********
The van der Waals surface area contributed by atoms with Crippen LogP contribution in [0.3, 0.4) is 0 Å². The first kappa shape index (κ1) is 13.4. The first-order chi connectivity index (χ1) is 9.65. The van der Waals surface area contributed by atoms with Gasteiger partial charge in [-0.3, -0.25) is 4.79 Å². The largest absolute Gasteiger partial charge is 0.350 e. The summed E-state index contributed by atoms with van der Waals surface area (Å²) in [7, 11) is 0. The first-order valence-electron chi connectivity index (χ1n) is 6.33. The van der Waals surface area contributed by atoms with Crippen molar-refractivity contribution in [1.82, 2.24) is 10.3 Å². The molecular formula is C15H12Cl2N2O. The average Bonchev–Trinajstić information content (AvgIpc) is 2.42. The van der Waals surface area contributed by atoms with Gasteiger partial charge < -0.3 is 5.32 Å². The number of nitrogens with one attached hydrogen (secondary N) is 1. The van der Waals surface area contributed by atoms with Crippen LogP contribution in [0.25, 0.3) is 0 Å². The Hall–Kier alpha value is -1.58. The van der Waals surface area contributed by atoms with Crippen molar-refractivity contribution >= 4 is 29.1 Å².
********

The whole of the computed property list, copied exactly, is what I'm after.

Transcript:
The van der Waals surface area contributed by atoms with Crippen LogP contribution in [0.3, 0.4) is 0 Å². The first kappa shape index (κ1) is 13.4. The first-order chi connectivity index (χ1) is 9.65. The van der Waals surface area contributed by atoms with Gasteiger partial charge in [-0.3, -0.25) is 4.79 Å². The largest absolute Gasteiger partial charge is 0.350 e. The summed E-state index contributed by atoms with van der Waals surface area (Å²) in [7, 11) is 0. The first-order valence-electron chi connectivity index (χ1n) is 6.33. The van der Waals surface area contributed by atoms with Crippen molar-refractivity contribution in [1.82, 2.24) is 10.3 Å². The molecular formula is C15H12Cl2N2O. The average Bonchev–Trinajstić information content (AvgIpc) is 2.42. The van der Waals surface area contributed by atoms with Gasteiger partial charge < -0.3 is 5.32 Å². The number of nitrogens with one attached hydrogen (secondary N) is 1. The van der Waals surface area contributed by atoms with Crippen LogP contribution in [0.25, 0.3) is 0 Å². The Hall–Kier alpha value is -1.58. The van der Waals surface area contributed by atoms with Crippen molar-refractivity contribution >= 4 is 29.1 Å².